Dong entered the ministry after he felt God closing the door on his medical career and leading him to open a Chinese buffet restaurant in 1999, some 35 years after he dedicated himself to the Lord. In his new career, Dong would visit with the restaurant employees, learning about their lives and their hardships. He began to feel God moving his heart to care for these people.
It was because of this experience, Dong said, that he began to realize where God was leading him in his future work — to plant churches among Chinese restaurant workers and share God’s Word with them.
In 2006, Dong began a late-night worship service for restaurant workers in Virginia Beach, Va. Four years later, God led him to North Carolina to partner with a Baptist church in Elizabeth City in another outreach to Chinese restaurant workers. His calling to Rocky Mount came in 2013. In North Carolina alone, FIRE has started a monthly Bible study in Greensboro and has begun church-planting efforts in Fayetteville, Cary and Aberdeen.
Through the North Carolina Missions Offering (NCMO), Dong has provided his churches in North Carolina with resources, including Bibles and other tools to better know the Lord.
Though Dong has traveled far with the Lord, he knows that he still has a journey ahead of him. He feels called by the Lord to continue to reach Chinese restaurant workers in other states in the American Southeast, a place where there are few efforts to reach Chinese people with the Gospel.
Dong’s road to the U.S. wasn’t easy. During his early years in China, the government forced him to leave his family and become a farmer. During that time, he faced hardship and experienced the Lord’s provision, gaining a personal knowledge of the Lord and vowing to follow wherever He would lead. Soon after, Dong was selected by the government to study at a university and pursue medical degrees. He continued to seek God’s will and glorify Him, even while living in communist China.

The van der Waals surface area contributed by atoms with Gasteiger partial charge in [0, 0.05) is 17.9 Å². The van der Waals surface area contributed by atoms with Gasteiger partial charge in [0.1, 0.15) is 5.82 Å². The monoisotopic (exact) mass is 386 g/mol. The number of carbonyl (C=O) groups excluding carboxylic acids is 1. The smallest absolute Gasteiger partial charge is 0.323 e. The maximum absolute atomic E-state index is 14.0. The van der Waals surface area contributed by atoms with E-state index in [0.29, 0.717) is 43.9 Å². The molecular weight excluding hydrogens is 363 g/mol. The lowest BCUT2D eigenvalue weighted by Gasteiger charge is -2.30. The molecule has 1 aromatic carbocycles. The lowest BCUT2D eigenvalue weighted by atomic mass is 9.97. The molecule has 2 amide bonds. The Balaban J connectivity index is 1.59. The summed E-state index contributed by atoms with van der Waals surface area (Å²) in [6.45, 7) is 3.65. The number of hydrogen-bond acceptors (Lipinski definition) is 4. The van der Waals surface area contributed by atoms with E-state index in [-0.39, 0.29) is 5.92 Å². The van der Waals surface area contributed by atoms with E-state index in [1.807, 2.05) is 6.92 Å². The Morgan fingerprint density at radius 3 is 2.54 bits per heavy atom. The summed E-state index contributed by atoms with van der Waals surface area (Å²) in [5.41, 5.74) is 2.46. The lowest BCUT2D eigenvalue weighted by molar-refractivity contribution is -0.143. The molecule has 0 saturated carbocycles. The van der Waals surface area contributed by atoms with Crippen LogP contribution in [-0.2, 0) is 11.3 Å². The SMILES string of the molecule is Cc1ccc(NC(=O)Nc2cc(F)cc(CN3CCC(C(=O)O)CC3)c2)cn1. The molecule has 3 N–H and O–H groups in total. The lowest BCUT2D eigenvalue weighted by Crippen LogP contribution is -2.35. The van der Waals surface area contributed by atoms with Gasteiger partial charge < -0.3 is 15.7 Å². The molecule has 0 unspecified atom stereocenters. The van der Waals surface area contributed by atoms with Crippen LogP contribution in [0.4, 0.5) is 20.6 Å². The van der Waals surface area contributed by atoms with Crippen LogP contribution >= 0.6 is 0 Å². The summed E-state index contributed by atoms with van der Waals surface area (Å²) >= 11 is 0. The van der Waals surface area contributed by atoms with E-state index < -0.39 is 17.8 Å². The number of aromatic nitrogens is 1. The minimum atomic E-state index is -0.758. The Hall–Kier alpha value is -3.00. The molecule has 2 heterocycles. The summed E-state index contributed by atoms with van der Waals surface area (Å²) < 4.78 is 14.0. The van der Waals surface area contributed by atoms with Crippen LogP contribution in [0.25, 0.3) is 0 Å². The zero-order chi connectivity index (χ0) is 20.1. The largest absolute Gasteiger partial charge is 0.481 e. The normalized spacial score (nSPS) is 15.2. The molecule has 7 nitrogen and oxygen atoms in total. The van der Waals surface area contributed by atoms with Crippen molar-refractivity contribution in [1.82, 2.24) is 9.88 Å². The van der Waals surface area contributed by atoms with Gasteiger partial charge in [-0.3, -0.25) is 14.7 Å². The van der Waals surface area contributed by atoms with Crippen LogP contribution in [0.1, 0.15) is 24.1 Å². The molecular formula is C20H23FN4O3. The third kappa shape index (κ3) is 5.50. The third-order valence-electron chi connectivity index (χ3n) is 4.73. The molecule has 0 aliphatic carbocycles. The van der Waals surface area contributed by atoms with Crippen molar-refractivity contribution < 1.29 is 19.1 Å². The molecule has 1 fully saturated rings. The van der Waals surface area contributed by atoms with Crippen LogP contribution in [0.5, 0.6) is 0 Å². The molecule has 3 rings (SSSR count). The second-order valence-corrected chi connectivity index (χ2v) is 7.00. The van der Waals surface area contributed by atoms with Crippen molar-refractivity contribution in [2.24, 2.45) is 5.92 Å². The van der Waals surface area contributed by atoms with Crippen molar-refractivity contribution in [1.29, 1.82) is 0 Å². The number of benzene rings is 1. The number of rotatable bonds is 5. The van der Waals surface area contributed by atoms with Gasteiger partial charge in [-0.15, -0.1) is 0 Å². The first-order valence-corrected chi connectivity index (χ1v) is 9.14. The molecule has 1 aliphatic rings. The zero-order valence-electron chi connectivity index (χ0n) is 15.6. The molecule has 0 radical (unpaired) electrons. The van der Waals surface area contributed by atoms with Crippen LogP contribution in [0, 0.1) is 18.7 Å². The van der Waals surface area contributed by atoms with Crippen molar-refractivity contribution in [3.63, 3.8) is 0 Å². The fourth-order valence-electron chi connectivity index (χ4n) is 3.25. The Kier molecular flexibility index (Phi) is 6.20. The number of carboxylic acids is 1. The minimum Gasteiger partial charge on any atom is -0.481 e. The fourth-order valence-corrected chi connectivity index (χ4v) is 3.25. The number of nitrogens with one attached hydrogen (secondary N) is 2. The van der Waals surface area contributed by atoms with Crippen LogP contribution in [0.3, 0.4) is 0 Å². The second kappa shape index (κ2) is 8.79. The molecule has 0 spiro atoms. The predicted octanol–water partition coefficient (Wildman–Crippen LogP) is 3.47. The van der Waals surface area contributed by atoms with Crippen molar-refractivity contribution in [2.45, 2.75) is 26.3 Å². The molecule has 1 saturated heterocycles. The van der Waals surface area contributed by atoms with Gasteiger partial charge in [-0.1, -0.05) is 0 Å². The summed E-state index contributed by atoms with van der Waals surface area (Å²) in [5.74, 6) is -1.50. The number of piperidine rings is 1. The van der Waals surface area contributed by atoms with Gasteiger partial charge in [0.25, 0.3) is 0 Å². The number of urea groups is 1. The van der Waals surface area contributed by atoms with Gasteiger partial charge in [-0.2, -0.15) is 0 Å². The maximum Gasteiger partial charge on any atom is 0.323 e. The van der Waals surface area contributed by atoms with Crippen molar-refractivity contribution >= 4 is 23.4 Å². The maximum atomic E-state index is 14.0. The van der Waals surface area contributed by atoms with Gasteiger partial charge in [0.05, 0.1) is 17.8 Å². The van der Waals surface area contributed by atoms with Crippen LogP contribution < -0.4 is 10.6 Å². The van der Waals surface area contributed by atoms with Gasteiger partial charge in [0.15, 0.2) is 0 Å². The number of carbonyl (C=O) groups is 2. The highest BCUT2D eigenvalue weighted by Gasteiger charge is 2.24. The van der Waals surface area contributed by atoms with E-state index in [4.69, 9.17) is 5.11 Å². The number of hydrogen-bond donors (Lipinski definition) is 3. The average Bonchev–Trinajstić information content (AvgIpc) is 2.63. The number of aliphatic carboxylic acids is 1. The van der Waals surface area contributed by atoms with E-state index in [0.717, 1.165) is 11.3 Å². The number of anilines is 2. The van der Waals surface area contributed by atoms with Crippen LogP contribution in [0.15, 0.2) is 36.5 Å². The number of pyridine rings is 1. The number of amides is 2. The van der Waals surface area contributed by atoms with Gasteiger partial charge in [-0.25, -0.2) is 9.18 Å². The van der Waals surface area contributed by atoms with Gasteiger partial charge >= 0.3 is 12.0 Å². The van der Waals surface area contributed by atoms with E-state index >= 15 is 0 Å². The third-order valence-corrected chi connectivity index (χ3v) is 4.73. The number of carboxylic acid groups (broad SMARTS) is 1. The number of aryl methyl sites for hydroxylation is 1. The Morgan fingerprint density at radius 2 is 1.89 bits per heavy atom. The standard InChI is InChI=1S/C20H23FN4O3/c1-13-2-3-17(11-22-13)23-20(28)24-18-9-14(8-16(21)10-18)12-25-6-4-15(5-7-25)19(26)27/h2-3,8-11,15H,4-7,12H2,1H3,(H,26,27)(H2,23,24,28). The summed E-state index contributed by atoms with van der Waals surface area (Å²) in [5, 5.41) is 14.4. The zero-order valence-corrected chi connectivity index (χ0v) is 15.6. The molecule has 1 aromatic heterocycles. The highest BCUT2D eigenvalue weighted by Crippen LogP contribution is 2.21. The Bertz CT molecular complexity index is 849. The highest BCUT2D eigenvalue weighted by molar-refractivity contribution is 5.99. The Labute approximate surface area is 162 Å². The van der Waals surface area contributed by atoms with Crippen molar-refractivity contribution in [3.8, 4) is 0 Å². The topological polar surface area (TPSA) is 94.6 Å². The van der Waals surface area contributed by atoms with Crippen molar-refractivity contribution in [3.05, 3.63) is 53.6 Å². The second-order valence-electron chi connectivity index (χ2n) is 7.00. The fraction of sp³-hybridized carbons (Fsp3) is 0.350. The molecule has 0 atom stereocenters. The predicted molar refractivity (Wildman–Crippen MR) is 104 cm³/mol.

“As I look back … I see how God has been with me all along the way,” Dong said, expressing confidence that God will continue to guide him in the years to come.
For more information on the NCMO, visit ncmissionsoffering.org.
By Carmen K. Sisson
BATON ROUGE, La. – Southern Baptist Disaster Relief (SBDR) volunteers continue flood recovery efforts across south Louisiana, coping with intermittent rain as they tear out insulation, sweep mud from houses and carry buckets of sodden clothing to curbs.
Few areas were left unscathed last week when nearly 7 trillion gallons of rain fell, killing 13 people and damaging more than 60,000 homes in 20 parishes. State officials estimate the damages will exceed $20 billion, making the 500-year flood event one of the worst disasters to strike the United States since Hurricane Sandy in 2012.
The damage begins in Hammond, La., and extends 160 miles west toward the Texas border. Along Interstate 12, once lush foliage is withered and gray. Trash flanks fences. Advertisements for home guttings become more numerous with every mile.
Neighborhoods and side streets tell a heartbreaking story. Clothes, mattresses and household furniture lay strewn across wet lawns in hopes that the sun will shine long enough to dry them. Everything that was not salvageable is piled high along the roadways, transforming shady lanes to narrow pathways, children’s toys providing the occasional jolt of color.
Even some of the most seasoned volunteers were surprised by both the scope and intensity of the damage. A few weeks ago, Southern Baptist Disaster Relief (SBDR) chaplain Roy Christy, a member of Northern Hills Baptist Church in Holt, Mo., was tearing out walls in flood-damaged Texas. This week, he is assessing homes and offering emotional support to flood survivors in Baton Rouge, where more than 19 inches of rain fell in 15 hours. In Watson, La., northeast of Baton Rouge, more than 31 inches of rain fell.
“The damage is impressive, very extensive,” Christy said. “But the people here help each other out a lot. They’re very focused on the community, not just themselves.” Christy and his team are working out of Zoar Baptist Church while assisting local homeowners.